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Sigmund Freud proposed that the human brain subconsciously represses unwanted or conflicting memories or alters them with false memories. In order to cope mentally with such traumatic events, the human brain will perform this automatic and biological brain mechanism due to the risk of  acceptance of truth, fear of being ridiculed or because of traumatic betrayal from a trusted companion. In order thoroughly understand this concept, Freud came up with the free association technique in which the patient and psychoanalyst converse one-on-one while the patient is under oath to speak truthfully of circumstances even those which are uncomfortable to speak of. This encourages patients to speak freely for themselves and work through their own recollection of memories rather than hypnosis. Another method of deciphering unconscious memories is dream analysis in which the brain projects conscious and subconscious thoughts to the dreamer. In the scientific community repressed memories are not considered as credible as they can be tampered with false memories. Even in hypnosis, the patient may be recollecting memories in an altered state of consciousness further giving rise to disagreement. Comparing Michael Anderson’s “Suppressing Unwanted Memories by Executive Control” (2001) published in Nature and the case studies of Ross Cheit and Rachel, it is presented abundantly clear that the human brain is indeed capable of actively forgetting unpleasant memories.
Lisa Trei’s research (2004) regarding Anderson’s study reveals the existence of memory repression with an experiment that tests the ability to recall when one willingly choses not to think through continuous exposure. In the experiment, thirty-four people from the ages of 19 and 31 are given 36 pairs of unrelated nouns put together, such as “jaw-gum” and “steam-train” (The Experiment section, para. 1). The participants are then tested to remember the words at 5 second intervals until they got a minimum of three quarters of the words right. Researches then divided the 26 words into three sets of 12 words each. In the first set, participants had to look at the first word in the pair (steam in “steam-train”) and recall the second word. In the second set, participants had to look at the first word of the pair and try not to recall the second word. Lastly, the third set of word pairs were not used but used as a baseline. The participants were given four-seconds to examine the first word in set one and set two sixteen times in thirty minutes. The participants brains were being tested during this experiment using (fMRI) functional magnetic resonance imaging (The Experiment section, para. 2). After the screening subsided, the participants were retested on all 36 word pairs. In the result of which, the participants remembered fewer word pairs that they had actively tried not to recall than the third set of word-pairs that were not even used in the experiment and were not exposed for thirty minutes (The Experiment section, para. 3). Examining the fMRI scans of the participants, Anderson discovered that controlling unwanted memories displayed increased activation of the left and frontal cortex—the part of the brain that is responsible for repressing memories. This led to reduced activation of the hippocampus—the part of the brain used to remember experiences (para. 8). In this study, Anderson discovered that the human memory gets progressively worse the more consciousness tries to avoid it. Continuous exposure of memories that one does not wish to recall become harder to remember than the memories with no exposure at all.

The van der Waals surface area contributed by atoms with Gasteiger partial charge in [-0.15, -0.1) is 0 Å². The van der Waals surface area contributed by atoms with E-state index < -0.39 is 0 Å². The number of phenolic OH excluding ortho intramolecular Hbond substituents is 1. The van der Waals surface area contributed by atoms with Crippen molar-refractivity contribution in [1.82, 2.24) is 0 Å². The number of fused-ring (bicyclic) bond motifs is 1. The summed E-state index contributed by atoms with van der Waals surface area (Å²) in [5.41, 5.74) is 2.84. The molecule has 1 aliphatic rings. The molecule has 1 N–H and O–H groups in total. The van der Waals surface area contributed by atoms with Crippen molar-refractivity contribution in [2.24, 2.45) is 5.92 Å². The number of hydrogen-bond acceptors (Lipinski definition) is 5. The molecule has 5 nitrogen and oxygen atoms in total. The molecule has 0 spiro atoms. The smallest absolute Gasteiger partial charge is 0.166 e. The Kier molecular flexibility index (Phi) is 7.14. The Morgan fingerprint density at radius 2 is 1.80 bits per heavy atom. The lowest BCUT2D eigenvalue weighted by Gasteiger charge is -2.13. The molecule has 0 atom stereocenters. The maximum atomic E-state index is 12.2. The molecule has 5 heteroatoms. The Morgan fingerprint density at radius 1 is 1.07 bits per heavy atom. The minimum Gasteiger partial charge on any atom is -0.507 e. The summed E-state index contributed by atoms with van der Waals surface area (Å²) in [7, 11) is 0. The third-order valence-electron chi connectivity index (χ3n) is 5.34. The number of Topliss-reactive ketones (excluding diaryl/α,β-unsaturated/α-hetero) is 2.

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Freyd, Jennifer J. Betryal Trauma. Lawrence Earlbaum Associates, 1994.
Trei, L. (2004, January 8). Psychologists offer proof of brain’s ability to suppress memories. Retrieved January 26, 2018, from https://news.stanford.edu/news/2004/january14/memory-114.html

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